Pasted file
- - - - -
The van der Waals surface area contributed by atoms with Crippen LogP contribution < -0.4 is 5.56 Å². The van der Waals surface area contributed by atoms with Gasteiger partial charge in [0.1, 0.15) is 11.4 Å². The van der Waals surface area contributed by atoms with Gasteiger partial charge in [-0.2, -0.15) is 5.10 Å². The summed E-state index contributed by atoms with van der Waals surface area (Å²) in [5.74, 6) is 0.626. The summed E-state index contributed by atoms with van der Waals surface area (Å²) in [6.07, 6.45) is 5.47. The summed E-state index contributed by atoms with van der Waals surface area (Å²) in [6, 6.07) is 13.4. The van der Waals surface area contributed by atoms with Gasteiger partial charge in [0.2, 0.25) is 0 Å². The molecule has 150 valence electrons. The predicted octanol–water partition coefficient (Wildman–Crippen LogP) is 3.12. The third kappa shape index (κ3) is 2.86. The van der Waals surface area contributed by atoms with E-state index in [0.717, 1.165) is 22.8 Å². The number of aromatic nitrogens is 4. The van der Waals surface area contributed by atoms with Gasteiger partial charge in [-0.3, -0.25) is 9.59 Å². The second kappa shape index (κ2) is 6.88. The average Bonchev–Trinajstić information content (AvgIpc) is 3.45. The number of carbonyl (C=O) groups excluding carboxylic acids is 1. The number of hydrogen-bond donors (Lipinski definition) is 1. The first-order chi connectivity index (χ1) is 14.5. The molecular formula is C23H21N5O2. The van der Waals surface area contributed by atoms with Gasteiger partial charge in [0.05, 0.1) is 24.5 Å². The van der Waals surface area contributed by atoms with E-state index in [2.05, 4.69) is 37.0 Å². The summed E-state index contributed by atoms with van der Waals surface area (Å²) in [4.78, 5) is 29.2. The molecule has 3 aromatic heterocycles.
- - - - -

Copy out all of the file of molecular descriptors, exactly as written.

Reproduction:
The van der Waals surface area contributed by atoms with Crippen LogP contribution < -0.4 is 5.56 Å². The van der Waals surface area contributed by atoms with Gasteiger partial charge in [0.1, 0.15) is 11.4 Å². The van der Waals surface area contributed by atoms with Gasteiger partial charge in [-0.2, -0.15) is 5.10 Å². The summed E-state index contributed by atoms with van der Waals surface area (Å²) in [5.74, 6) is 0.626. The summed E-state index contributed by atoms with van der Waals surface area (Å²) in [6.07, 6.45) is 5.47. The summed E-state index contributed by atoms with van der Waals surface area (Å²) in [6, 6.07) is 13.4. The van der Waals surface area contributed by atoms with Gasteiger partial charge in [0.2, 0.25) is 0 Å². The molecule has 150 valence electrons. The predicted octanol–water partition coefficient (Wildman–Crippen LogP) is 3.12. The third kappa shape index (κ3) is 2.86. The van der Waals surface area contributed by atoms with E-state index in [0.717, 1.165) is 22.8 Å². The number of aromatic nitrogens is 4. The van der Waals surface area contributed by atoms with Gasteiger partial charge in [-0.3, -0.25) is 9.59 Å². The second kappa shape index (κ2) is 6.88. The average Bonchev–Trinajstić information content (AvgIpc) is 3.45. The number of carbonyl (C=O) groups excluding carboxylic acids is 1. The number of hydrogen-bond donors (Lipinski definition) is 1. The first-order chi connectivity index (χ1) is 14.5. The molecular formula is C23H21N5O2. The van der Waals surface area contributed by atoms with Gasteiger partial charge in [0.05, 0.1) is 24.5 Å². The van der Waals surface area contributed by atoms with E-state index in [2.05, 4.69) is 37.0 Å². The summed E-state index contributed by atoms with van der Waals surface area (Å²) in [4.78, 5) is 29.2. The molecule has 3 aromatic heterocycles.